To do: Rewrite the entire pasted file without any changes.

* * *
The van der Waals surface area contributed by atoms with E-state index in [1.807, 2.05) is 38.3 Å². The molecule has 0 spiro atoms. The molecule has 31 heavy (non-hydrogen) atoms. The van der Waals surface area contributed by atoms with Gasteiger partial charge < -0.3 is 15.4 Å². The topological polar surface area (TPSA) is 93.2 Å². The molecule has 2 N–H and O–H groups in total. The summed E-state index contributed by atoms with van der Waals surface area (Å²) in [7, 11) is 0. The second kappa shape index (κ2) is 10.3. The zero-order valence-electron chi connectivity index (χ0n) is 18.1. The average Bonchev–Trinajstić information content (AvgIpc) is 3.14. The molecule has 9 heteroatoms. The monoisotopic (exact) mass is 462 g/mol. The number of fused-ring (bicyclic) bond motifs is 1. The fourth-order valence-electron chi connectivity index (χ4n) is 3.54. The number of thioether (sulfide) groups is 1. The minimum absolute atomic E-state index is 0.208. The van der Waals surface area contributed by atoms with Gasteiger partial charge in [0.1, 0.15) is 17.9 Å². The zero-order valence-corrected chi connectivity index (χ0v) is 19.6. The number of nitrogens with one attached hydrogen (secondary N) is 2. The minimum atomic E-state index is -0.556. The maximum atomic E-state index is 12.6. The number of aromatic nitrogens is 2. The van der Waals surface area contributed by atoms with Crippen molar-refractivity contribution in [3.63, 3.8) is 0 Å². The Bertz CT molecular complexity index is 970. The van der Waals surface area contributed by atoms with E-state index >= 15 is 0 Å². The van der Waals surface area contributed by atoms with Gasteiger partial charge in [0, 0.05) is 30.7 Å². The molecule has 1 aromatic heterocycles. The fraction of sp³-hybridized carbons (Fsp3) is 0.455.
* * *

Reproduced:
The van der Waals surface area contributed by atoms with E-state index in [1.807, 2.05) is 38.3 Å². The molecule has 0 spiro atoms. The molecule has 31 heavy (non-hydrogen) atoms. The van der Waals surface area contributed by atoms with Gasteiger partial charge < -0.3 is 15.4 Å². The topological polar surface area (TPSA) is 93.2 Å². The molecule has 2 N–H and O–H groups in total. The summed E-state index contributed by atoms with van der Waals surface area (Å²) in [7, 11) is 0. The second kappa shape index (κ2) is 10.3. The zero-order valence-electron chi connectivity index (χ0n) is 18.1. The average Bonchev–Trinajstić information content (AvgIpc) is 3.14. The molecule has 9 heteroatoms. The monoisotopic (exact) mass is 462 g/mol. The number of fused-ring (bicyclic) bond motifs is 1. The fourth-order valence-electron chi connectivity index (χ4n) is 3.54. The number of thioether (sulfide) groups is 1. The minimum absolute atomic E-state index is 0.208. The van der Waals surface area contributed by atoms with Gasteiger partial charge in [0.1, 0.15) is 17.9 Å². The zero-order valence-corrected chi connectivity index (χ0v) is 19.6. The number of nitrogens with one attached hydrogen (secondary N) is 2. The minimum atomic E-state index is -0.556. The maximum atomic E-state index is 12.6. The number of aromatic nitrogens is 2. The van der Waals surface area contributed by atoms with Crippen molar-refractivity contribution in [3.63, 3.8) is 0 Å². The Bertz CT molecular complexity index is 970. The van der Waals surface area contributed by atoms with E-state index >= 15 is 0 Å². The van der Waals surface area contributed by atoms with Gasteiger partial charge in [0, 0.05) is 30.7 Å². The molecule has 1 aromatic heterocycles. The fraction of sp³-hybridized carbons (Fsp3) is 0.455.